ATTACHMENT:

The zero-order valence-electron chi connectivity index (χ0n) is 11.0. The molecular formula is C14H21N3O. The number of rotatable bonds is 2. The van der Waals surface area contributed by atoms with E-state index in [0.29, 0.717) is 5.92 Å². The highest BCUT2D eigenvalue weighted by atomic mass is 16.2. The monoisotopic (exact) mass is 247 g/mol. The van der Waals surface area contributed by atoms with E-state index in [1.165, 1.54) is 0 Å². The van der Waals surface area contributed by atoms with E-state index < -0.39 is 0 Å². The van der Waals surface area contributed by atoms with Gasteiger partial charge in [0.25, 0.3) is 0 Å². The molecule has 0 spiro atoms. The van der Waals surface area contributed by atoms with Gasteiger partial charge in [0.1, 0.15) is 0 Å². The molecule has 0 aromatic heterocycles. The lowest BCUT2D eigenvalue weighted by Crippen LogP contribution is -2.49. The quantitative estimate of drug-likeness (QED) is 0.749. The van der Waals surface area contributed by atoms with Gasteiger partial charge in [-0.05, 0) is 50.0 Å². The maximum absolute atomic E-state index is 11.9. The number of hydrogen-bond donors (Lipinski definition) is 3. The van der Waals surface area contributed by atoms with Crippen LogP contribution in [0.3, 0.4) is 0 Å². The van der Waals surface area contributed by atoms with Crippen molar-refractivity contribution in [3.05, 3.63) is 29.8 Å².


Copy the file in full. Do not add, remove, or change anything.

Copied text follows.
The zero-order valence-electron chi connectivity index (χ0n) is 11.0. The molecular formula is C14H21N3O. The number of rotatable bonds is 2. The van der Waals surface area contributed by atoms with E-state index in [0.29, 0.717) is 5.92 Å². The highest BCUT2D eigenvalue weighted by atomic mass is 16.2. The monoisotopic (exact) mass is 247 g/mol. The van der Waals surface area contributed by atoms with E-state index in [1.165, 1.54) is 0 Å². The van der Waals surface area contributed by atoms with E-state index < -0.39 is 0 Å². The van der Waals surface area contributed by atoms with Gasteiger partial charge in [0.25, 0.3) is 0 Å². The molecule has 0 spiro atoms. The van der Waals surface area contributed by atoms with Gasteiger partial charge in [0.1, 0.15) is 0 Å². The molecule has 0 aromatic heterocycles. The lowest BCUT2D eigenvalue weighted by Crippen LogP contribution is -2.49. The quantitative estimate of drug-likeness (QED) is 0.749. The van der Waals surface area contributed by atoms with Gasteiger partial charge in [-0.05, 0) is 50.0 Å². The maximum absolute atomic E-state index is 11.9. The number of hydrogen-bond donors (Lipinski definition) is 3. The van der Waals surface area contributed by atoms with Crippen LogP contribution in [0.3, 0.4) is 0 Å². The van der Waals surface area contributed by atoms with Crippen molar-refractivity contribution in [3.05, 3.63) is 29.8 Å².